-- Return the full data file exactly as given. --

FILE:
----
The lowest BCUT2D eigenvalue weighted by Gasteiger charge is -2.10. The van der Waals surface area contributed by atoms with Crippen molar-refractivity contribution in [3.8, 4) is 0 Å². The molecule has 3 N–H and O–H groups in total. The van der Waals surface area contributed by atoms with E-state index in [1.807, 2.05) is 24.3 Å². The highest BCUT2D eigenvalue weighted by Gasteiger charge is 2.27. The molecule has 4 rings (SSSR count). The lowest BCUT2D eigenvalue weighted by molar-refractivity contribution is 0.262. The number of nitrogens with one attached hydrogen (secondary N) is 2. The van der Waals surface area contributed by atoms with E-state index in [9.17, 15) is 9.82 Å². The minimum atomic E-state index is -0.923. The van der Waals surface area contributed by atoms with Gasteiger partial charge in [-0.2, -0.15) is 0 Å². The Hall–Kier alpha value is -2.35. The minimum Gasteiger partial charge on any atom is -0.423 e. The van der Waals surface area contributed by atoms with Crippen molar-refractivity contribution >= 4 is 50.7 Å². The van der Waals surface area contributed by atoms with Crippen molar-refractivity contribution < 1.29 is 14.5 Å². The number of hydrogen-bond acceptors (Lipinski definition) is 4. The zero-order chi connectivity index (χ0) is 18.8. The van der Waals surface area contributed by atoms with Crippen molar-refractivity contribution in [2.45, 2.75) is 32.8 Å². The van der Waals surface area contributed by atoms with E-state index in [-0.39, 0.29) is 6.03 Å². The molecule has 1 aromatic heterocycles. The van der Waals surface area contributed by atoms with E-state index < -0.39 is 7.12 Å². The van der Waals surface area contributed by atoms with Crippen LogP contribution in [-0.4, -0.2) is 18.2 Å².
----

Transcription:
The lowest BCUT2D eigenvalue weighted by Gasteiger charge is -2.10. The van der Waals surface area contributed by atoms with Crippen molar-refractivity contribution in [3.8, 4) is 0 Å². The molecule has 3 N–H and O–H groups in total. The van der Waals surface area contributed by atoms with E-state index in [1.807, 2.05) is 24.3 Å². The highest BCUT2D eigenvalue weighted by Gasteiger charge is 2.27. The molecule has 4 rings (SSSR count). The lowest BCUT2D eigenvalue weighted by molar-refractivity contribution is 0.262. The number of nitrogens with one attached hydrogen (secondary N) is 2. The van der Waals surface area contributed by atoms with E-state index in [9.17, 15) is 9.82 Å². The minimum atomic E-state index is -0.923. The van der Waals surface area contributed by atoms with Gasteiger partial charge in [-0.2, -0.15) is 0 Å². The Hall–Kier alpha value is -2.35. The minimum Gasteiger partial charge on any atom is -0.423 e. The van der Waals surface area contributed by atoms with Crippen molar-refractivity contribution >= 4 is 50.7 Å². The van der Waals surface area contributed by atoms with Crippen molar-refractivity contribution < 1.29 is 14.5 Å². The number of hydrogen-bond acceptors (Lipinski definition) is 4. The zero-order chi connectivity index (χ0) is 18.8. The van der Waals surface area contributed by atoms with Crippen molar-refractivity contribution in [2.45, 2.75) is 32.8 Å². The van der Waals surface area contributed by atoms with E-state index in [-0.39, 0.29) is 6.03 Å². The molecule has 1 aromatic heterocycles. The van der Waals surface area contributed by atoms with E-state index < -0.39 is 7.12 Å². The van der Waals surface area contributed by atoms with Crippen LogP contribution in [-0.4, -0.2) is 18.2 Å².